I don’t know if anybody might find it interesting what I have to say after a perfomance, especially since I stated in an earlier blog that I am my own worst judge, that I never know how I played. But at least I know what I felt, and I asked you now to say if I should continue writing directly after concerts or not.It is always a thrill to play at the Concertgebouw, one of the best and most prestigious halls in the world. My heartbeat always goes already up when I am picked up from my room; this is not ordinary, since soloist and conductor are taking an especially reserved elevator from the basement to the first floor where one waits for another couple of minutes for the final call. Entering the hall is scary: While the orchestra is sitting nicely tuned in their seats, all eyes of the audience are on the two protagonists trying to make their way down on this big staircase, about 20 steps, and entrance absolutely Oscar-worthy 🙂
The hall is gorgeous, but if one isn’t already nervous before the concert, by the time one arrives on the podium, you feel the nerves. And the Prokofiev is a dangerous piece. Well, many fast notes, many tricky jumps and one and a half showy cadenzas, but the worst for me is really the long stretch of concentrating. It lasts about 40 min, and the cello hardly ever has a break, and there is nothing easy in that piece. Even the slow passages are difficult, either intonation, sound or musically (mainly all three…).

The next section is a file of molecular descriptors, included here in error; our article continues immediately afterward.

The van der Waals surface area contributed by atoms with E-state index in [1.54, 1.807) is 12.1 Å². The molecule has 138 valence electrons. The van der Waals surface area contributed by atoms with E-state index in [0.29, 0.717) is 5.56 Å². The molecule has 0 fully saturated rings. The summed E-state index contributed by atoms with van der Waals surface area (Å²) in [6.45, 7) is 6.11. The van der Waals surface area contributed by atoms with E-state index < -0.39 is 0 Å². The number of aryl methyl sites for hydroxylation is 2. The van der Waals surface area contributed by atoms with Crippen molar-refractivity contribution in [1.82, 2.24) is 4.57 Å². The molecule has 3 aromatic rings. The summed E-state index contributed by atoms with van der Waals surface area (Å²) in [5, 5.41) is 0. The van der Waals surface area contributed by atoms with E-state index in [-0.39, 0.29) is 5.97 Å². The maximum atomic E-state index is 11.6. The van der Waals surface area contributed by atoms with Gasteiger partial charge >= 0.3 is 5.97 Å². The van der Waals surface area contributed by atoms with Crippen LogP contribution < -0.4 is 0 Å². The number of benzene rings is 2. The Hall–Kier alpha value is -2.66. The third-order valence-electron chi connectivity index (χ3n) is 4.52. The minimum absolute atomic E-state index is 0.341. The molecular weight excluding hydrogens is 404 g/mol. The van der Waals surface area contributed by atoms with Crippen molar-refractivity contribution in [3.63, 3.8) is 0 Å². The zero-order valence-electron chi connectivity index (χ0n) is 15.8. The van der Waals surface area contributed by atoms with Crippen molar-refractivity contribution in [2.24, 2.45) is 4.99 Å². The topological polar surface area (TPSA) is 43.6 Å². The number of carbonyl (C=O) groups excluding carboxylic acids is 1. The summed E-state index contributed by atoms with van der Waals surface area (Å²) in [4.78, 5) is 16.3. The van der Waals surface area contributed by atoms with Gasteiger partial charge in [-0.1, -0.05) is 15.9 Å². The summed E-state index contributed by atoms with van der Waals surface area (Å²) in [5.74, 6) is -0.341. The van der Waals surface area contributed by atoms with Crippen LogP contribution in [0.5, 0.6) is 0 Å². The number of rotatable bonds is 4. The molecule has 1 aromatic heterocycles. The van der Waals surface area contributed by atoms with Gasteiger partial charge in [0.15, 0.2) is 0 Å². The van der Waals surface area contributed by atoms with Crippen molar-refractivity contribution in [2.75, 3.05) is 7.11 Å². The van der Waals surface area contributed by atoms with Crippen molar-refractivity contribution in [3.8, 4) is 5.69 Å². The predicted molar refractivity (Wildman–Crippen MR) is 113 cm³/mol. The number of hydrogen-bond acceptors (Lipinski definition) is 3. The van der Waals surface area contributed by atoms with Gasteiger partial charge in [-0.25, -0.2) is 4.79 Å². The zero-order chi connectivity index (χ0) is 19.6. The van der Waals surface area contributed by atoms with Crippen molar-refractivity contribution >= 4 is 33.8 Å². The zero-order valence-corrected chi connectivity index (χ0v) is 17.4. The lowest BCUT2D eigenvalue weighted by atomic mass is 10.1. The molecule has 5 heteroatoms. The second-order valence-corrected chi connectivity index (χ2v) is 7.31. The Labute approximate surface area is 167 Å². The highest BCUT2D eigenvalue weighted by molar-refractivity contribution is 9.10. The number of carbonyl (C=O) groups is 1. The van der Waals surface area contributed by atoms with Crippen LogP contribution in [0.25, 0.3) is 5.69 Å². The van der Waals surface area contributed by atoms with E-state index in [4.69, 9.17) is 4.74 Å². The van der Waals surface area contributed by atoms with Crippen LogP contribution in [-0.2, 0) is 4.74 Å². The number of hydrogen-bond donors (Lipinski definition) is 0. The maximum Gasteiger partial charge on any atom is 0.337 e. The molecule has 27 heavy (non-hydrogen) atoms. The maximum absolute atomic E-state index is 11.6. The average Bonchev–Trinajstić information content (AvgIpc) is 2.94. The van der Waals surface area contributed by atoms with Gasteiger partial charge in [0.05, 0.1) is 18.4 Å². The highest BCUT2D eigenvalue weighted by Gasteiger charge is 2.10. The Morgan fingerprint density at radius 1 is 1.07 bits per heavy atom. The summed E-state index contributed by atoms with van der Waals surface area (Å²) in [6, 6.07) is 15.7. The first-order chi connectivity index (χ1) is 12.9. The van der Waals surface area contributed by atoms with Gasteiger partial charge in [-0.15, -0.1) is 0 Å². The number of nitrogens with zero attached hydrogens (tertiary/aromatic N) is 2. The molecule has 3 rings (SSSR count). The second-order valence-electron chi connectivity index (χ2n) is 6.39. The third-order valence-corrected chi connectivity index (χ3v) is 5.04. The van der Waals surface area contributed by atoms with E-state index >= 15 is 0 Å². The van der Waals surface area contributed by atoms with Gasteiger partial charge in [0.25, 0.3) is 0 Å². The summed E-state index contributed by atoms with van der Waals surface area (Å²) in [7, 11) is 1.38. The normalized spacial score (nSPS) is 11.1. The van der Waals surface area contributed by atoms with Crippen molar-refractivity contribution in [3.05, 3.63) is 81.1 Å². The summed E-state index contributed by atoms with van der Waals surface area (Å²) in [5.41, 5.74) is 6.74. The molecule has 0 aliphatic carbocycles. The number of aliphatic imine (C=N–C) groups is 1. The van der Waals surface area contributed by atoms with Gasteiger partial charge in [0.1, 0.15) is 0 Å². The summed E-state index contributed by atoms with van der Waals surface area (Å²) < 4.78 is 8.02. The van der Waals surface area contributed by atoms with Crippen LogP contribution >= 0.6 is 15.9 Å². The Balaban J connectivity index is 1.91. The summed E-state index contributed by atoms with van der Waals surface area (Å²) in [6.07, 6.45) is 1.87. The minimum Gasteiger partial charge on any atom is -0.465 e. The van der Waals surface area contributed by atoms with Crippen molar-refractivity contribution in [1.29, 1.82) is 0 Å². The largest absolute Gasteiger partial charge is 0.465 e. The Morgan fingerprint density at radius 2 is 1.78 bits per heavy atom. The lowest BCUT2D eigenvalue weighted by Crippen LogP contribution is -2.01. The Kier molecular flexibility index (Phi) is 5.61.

How did it feel? Actually, I felt very free, and once the orchestras started it’s opening bars, my trembling nerves were all gone and I enjoyed the moment of playing at this wonderful venue. I love this piece, and as hard as it is, it’s great fun to play, since it was written for and co-written by one of the great cellists of all times, Mstislav Rostropovich, and he knew what he was doing.
Maybe we got stuck a bit in the slow passages, which I like to feel with lots of direction, but one tends to get carried away by the pure beauty of the melodies, and I think I rushed a bit too much through the cadenza. Will change that tomorrow, for sure. It’s always nice to play a concerto couple of times since it allows us to experiment and play around with the music, come up with new ideas and surprise conductor as well as orchestra and ourselves.
No, didn’t play an encore, I was just too tired and hungry, wanted to get to the second half in order to be taken out 🙂
At dinner there was a nice surprise: four musician friends showed up (all excellent players), Benjamin Schmid, Quirine Viersen, Hanna Weinmeister and Silke Avenhaus, who had played in the small hall of the Concertgebouw at the same time like us, to say Hi, since we all had met and partly played together before. The music world is very small…